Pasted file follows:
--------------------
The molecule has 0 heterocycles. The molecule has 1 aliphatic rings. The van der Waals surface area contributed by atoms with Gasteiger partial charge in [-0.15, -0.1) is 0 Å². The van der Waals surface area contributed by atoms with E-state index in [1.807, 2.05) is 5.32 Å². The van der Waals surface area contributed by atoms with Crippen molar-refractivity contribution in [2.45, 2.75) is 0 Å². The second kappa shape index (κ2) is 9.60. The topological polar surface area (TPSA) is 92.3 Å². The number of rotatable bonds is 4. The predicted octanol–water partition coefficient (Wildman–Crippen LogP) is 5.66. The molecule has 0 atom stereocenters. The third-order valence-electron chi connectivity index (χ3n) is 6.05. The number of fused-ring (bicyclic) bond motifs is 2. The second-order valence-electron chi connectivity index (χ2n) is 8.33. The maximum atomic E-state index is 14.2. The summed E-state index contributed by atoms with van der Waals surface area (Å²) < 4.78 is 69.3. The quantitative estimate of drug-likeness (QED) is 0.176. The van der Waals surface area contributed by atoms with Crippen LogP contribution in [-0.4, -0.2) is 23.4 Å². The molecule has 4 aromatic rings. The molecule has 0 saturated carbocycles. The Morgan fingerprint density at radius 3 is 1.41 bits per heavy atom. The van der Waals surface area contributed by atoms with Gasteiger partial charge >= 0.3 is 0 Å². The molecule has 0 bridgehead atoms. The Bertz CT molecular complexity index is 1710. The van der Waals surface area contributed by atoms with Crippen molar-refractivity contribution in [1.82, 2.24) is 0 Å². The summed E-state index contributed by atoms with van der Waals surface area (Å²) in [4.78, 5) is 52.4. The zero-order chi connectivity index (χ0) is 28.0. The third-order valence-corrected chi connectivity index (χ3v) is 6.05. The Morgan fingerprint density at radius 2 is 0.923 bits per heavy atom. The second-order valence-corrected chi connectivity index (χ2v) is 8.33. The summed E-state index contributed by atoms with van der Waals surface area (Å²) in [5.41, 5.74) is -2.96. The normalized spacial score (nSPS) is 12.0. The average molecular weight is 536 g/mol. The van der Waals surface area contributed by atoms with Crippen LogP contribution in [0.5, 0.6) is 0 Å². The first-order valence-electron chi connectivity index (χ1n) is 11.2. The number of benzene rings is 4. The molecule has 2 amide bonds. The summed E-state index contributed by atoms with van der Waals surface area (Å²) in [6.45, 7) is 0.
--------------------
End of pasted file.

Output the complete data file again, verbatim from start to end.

The molecule has 0 heterocycles. The molecule has 1 aliphatic rings. The van der Waals surface area contributed by atoms with Gasteiger partial charge in [-0.15, -0.1) is 0 Å². The van der Waals surface area contributed by atoms with E-state index in [1.807, 2.05) is 5.32 Å². The van der Waals surface area contributed by atoms with Crippen molar-refractivity contribution in [2.45, 2.75) is 0 Å². The second kappa shape index (κ2) is 9.60. The topological polar surface area (TPSA) is 92.3 Å². The number of rotatable bonds is 4. The predicted octanol–water partition coefficient (Wildman–Crippen LogP) is 5.66. The molecule has 0 atom stereocenters. The third-order valence-electron chi connectivity index (χ3n) is 6.05. The number of fused-ring (bicyclic) bond motifs is 2. The second-order valence-electron chi connectivity index (χ2n) is 8.33. The maximum atomic E-state index is 14.2. The summed E-state index contributed by atoms with van der Waals surface area (Å²) < 4.78 is 69.3. The quantitative estimate of drug-likeness (QED) is 0.176. The van der Waals surface area contributed by atoms with Crippen LogP contribution in [-0.4, -0.2) is 23.4 Å². The molecule has 4 aromatic rings. The molecule has 0 saturated carbocycles. The Morgan fingerprint density at radius 3 is 1.41 bits per heavy atom. The van der Waals surface area contributed by atoms with Gasteiger partial charge >= 0.3 is 0 Å². The molecule has 0 bridgehead atoms. The Bertz CT molecular complexity index is 1710. The van der Waals surface area contributed by atoms with Crippen molar-refractivity contribution in [1.82, 2.24) is 0 Å². The summed E-state index contributed by atoms with van der Waals surface area (Å²) in [4.78, 5) is 52.4. The zero-order chi connectivity index (χ0) is 28.0. The third-order valence-corrected chi connectivity index (χ3v) is 6.05. The Morgan fingerprint density at radius 2 is 0.923 bits per heavy atom. The second-order valence-corrected chi connectivity index (χ2v) is 8.33. The summed E-state index contributed by atoms with van der Waals surface area (Å²) in [5.41, 5.74) is -2.96. The normalized spacial score (nSPS) is 12.0. The average molecular weight is 536 g/mol. The van der Waals surface area contributed by atoms with Crippen LogP contribution in [0.5, 0.6) is 0 Å². The first-order valence-electron chi connectivity index (χ1n) is 11.2. The number of benzene rings is 4. The molecule has 2 amide bonds. The summed E-state index contributed by atoms with van der Waals surface area (Å²) in [6.45, 7) is 0.